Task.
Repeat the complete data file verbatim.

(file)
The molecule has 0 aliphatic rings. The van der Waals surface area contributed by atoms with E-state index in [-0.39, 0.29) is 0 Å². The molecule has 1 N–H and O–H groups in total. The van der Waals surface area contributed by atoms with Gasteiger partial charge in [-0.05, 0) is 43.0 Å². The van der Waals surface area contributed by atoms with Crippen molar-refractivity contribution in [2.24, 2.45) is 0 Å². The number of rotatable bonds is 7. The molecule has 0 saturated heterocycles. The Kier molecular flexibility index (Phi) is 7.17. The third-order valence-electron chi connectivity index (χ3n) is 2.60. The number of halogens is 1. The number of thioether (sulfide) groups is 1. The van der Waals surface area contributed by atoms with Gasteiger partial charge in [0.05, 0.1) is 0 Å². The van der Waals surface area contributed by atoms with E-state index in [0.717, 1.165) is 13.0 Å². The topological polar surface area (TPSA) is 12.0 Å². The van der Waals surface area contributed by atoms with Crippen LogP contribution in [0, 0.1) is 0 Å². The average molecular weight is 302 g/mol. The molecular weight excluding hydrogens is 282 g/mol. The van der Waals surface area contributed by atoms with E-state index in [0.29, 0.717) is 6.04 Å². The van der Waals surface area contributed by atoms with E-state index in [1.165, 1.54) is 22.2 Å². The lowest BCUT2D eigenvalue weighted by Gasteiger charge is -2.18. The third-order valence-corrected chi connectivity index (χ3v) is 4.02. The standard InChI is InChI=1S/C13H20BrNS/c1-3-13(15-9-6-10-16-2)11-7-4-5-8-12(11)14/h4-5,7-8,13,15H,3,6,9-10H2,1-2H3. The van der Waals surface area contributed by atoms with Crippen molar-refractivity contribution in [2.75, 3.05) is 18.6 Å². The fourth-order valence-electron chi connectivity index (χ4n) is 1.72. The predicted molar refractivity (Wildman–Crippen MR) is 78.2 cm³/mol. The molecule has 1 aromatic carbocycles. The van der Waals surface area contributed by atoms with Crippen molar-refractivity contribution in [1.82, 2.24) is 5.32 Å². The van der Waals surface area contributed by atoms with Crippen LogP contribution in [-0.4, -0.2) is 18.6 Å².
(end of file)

The molecule has 0 aliphatic rings. The van der Waals surface area contributed by atoms with E-state index in [-0.39, 0.29) is 0 Å². The molecule has 1 N–H and O–H groups in total. The van der Waals surface area contributed by atoms with Gasteiger partial charge in [-0.05, 0) is 43.0 Å². The van der Waals surface area contributed by atoms with Crippen molar-refractivity contribution in [2.24, 2.45) is 0 Å². The number of rotatable bonds is 7. The molecule has 0 saturated heterocycles. The Kier molecular flexibility index (Phi) is 7.17. The third-order valence-electron chi connectivity index (χ3n) is 2.60. The number of halogens is 1. The number of thioether (sulfide) groups is 1. The van der Waals surface area contributed by atoms with Gasteiger partial charge in [0.05, 0.1) is 0 Å². The van der Waals surface area contributed by atoms with E-state index in [0.717, 1.165) is 13.0 Å². The topological polar surface area (TPSA) is 12.0 Å². The van der Waals surface area contributed by atoms with Crippen LogP contribution in [0, 0.1) is 0 Å². The average molecular weight is 302 g/mol. The molecular weight excluding hydrogens is 282 g/mol. The van der Waals surface area contributed by atoms with E-state index in [0.29, 0.717) is 6.04 Å². The van der Waals surface area contributed by atoms with E-state index in [1.165, 1.54) is 22.2 Å². The lowest BCUT2D eigenvalue weighted by Gasteiger charge is -2.18. The third-order valence-corrected chi connectivity index (χ3v) is 4.02. The standard InChI is InChI=1S/C13H20BrNS/c1-3-13(15-9-6-10-16-2)11-7-4-5-8-12(11)14/h4-5,7-8,13,15H,3,6,9-10H2,1-2H3. The van der Waals surface area contributed by atoms with Crippen molar-refractivity contribution in [2.75, 3.05) is 18.6 Å². The fourth-order valence-electron chi connectivity index (χ4n) is 1.72. The predicted molar refractivity (Wildman–Crippen MR) is 78.2 cm³/mol. The molecule has 1 aromatic carbocycles. The van der Waals surface area contributed by atoms with Crippen molar-refractivity contribution in [1.82, 2.24) is 5.32 Å². The van der Waals surface area contributed by atoms with Crippen LogP contribution in [-0.4, -0.2) is 18.6 Å².